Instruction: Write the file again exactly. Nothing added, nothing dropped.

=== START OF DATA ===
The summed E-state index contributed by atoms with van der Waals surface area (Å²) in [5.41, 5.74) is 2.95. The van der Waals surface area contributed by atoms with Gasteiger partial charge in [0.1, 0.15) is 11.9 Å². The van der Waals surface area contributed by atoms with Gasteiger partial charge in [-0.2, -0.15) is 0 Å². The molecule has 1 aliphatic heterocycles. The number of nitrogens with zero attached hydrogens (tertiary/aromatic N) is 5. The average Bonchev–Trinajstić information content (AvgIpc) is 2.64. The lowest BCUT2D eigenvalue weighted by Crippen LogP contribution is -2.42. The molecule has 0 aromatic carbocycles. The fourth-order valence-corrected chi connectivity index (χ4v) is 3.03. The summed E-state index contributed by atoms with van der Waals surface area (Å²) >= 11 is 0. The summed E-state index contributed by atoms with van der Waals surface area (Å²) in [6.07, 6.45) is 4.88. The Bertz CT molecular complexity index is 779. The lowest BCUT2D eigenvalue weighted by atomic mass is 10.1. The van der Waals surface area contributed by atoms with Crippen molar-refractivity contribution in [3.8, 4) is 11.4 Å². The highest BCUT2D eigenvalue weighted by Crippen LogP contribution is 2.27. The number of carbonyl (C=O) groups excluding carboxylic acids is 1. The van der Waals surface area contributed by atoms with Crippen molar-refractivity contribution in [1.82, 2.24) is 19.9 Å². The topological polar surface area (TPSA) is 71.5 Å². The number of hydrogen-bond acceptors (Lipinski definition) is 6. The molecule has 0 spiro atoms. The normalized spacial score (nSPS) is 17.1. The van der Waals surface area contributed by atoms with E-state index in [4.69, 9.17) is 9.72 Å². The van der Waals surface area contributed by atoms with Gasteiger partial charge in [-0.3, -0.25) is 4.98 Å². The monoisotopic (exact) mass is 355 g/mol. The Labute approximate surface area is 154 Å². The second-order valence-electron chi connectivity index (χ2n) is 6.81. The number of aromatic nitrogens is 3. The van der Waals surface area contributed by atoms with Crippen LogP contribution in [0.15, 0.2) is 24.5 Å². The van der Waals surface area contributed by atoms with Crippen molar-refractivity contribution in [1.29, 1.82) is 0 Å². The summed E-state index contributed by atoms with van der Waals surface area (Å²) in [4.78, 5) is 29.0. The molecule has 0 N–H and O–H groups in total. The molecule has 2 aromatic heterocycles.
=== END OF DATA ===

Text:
The summed E-state index contributed by atoms with van der Waals surface area (Å²) in [5.41, 5.74) is 2.95. The van der Waals surface area contributed by atoms with Gasteiger partial charge in [0.1, 0.15) is 11.9 Å². The van der Waals surface area contributed by atoms with Gasteiger partial charge in [-0.2, -0.15) is 0 Å². The molecule has 1 aliphatic heterocycles. The number of nitrogens with zero attached hydrogens (tertiary/aromatic N) is 5. The average Bonchev–Trinajstić information content (AvgIpc) is 2.64. The lowest BCUT2D eigenvalue weighted by Crippen LogP contribution is -2.42. The molecule has 0 aromatic carbocycles. The fourth-order valence-corrected chi connectivity index (χ4v) is 3.03. The summed E-state index contributed by atoms with van der Waals surface area (Å²) >= 11 is 0. The summed E-state index contributed by atoms with van der Waals surface area (Å²) in [6.07, 6.45) is 4.88. The Bertz CT molecular complexity index is 779. The lowest BCUT2D eigenvalue weighted by atomic mass is 10.1. The van der Waals surface area contributed by atoms with Crippen molar-refractivity contribution in [3.8, 4) is 11.4 Å². The highest BCUT2D eigenvalue weighted by Crippen LogP contribution is 2.27. The number of carbonyl (C=O) groups excluding carboxylic acids is 1. The van der Waals surface area contributed by atoms with Crippen molar-refractivity contribution in [1.82, 2.24) is 19.9 Å². The topological polar surface area (TPSA) is 71.5 Å². The number of hydrogen-bond acceptors (Lipinski definition) is 6. The molecule has 0 spiro atoms. The normalized spacial score (nSPS) is 17.1. The van der Waals surface area contributed by atoms with E-state index in [4.69, 9.17) is 9.72 Å². The van der Waals surface area contributed by atoms with Gasteiger partial charge in [-0.3, -0.25) is 4.98 Å². The monoisotopic (exact) mass is 355 g/mol. The Labute approximate surface area is 154 Å². The second-order valence-electron chi connectivity index (χ2n) is 6.81. The number of aromatic nitrogens is 3. The van der Waals surface area contributed by atoms with Crippen LogP contribution in [0.15, 0.2) is 24.5 Å². The van der Waals surface area contributed by atoms with Crippen molar-refractivity contribution in [1.29, 1.82) is 0 Å². The summed E-state index contributed by atoms with van der Waals surface area (Å²) in [4.78, 5) is 29.0. The molecule has 0 N–H and O–H groups in total. The molecule has 2 aromatic heterocycles.